We're extending our trial of an 'Inclusive Hour' to help customers with autism and dementia and others who struggle with loud noise.
We're now turning off displays, tannoy announcements and other noises from 10-11am every Tuesday at 27 of our stores in Greater Manchester, Merseyside and North Wales and from 9-10am at eight of our stores in Kent – and we're planning to extend the initiative to more stores across the country throughout 2019. You can see a list of participating stores here.
It's a cause particularly close to the heart of our Marple store's manager Simon Lea, who made headlines back in 2016 when he introduced a 'quiet hour' when he was at our Manchester Living store after watching the experiences of a customer with her autistic child in the store.
He said: "If we can make a few small changes to give these customers a better shopping experience and make them comfortable, then I know the store will be a better place to shop for everyone."
Our Inclusive Hour is part of the new Purple Tuesday initiative, so we've worked closely with local charities and authorities to see what more we can do to improve the shopping experience and teamed up with the Alzheimer's Society to provide dementia awareness training to colleagues in the stores.
Jeremy Hughes, chief executive at the Alzheimer’s Society, said: "We hear too often from people with dementia that once simple things like popping to the shops can become almost impossible as their symptoms worsen, and certain environments can be increasingly difficult to deal with.
"As 850,000 people have dementia across the UK, it’s vital businesses ensure they are taking steps to become dementia friendly and these customers are supported to feel included in their local community.
"It is great to have Asda on board with this and we hope this paves the way for us to work together more closely in the future."
More than 1,000 Asda colleagues at participating stores have taken part in awareness training to help them understand the needs of customers with dementia and autism.
Our community champions work closely with local charities and groups and are inviting them into the stores to take part in the trial, share information with customers and provide feedback on anything else we can do to help.
Our stores also have Happy Little Helpers boards, designed to help children with autism when they're in the store, which are available from the customer services desk any time.
Ian Grant, the community champion at our Arrowe Park store in Birkenhead, is also a certified Dementia Friend. He said: "My father-in-law had dementia, so it's a cause that's close to my heart, and I'm looking forward to seeing how much of a difference the Inclusive Hour can make.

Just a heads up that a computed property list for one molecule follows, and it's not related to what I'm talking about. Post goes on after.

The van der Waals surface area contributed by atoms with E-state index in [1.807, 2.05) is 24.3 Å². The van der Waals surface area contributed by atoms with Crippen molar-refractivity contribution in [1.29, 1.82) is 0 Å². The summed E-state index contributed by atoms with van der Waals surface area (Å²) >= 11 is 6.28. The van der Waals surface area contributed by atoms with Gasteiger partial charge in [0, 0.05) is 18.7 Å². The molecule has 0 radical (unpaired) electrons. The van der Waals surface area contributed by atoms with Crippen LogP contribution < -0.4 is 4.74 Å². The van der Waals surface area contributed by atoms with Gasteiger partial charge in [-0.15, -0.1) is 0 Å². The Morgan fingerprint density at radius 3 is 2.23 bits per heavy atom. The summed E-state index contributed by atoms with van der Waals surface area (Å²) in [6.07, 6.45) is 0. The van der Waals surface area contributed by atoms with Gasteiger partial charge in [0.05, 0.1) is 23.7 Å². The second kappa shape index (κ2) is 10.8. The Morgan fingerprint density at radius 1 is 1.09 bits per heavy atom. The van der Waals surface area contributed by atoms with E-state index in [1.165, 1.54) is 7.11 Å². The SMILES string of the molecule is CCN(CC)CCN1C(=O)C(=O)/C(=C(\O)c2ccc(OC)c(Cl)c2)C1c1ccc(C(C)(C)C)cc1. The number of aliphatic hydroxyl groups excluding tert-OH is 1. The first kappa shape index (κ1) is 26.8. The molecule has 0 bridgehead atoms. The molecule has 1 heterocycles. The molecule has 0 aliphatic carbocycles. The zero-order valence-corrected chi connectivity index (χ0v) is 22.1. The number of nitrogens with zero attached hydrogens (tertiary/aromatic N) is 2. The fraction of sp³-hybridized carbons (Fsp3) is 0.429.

"Because these are hidden disabilities it's important we listen carefully to people and understand their needs. It's all about what might seem little things that make the shopping experience welcoming for everyone."
Our Sittingbourne store was named 'Best Dementia Friendly Company' at the Dementia Friendly Kent awards and the store's community champion Claire Fosbeary said everyone at the store was backing the initiative.
Claire said: "This is something very important to everyone in the store, and I know is extremely relevant to some of the groups I work with in the community too.
"It's great that Asda are supporting Purple Tuesday – everyone in the store is getting behind it.
"It's a big thing for our store to be involved in. Hopefully it will get bigger year on year as more people become aware of it."
Jo Scott, the community champion at our Pwllheli store, is working closely with local groups and charities and called in at local hospital Ysbyty Bryn Beryl to tell nurses and staff at local support groups about our Inclusive Hour and to invite them in to see how different the shopping experience is during the Inclusive Hour.
She said: "I'm really proud that our store is one of the first to be taking part in the trial. I think this is a really important initiative, as dementia and autism aren't visible.
"We're proud to treat everyone like they're family here, but we want to do whatever we can to help people who might sometimes feel nervous about coming into a busy store.
"We make everyone welcome who comes in store, but if people need a bit more space or a bit more consideration we're here to help."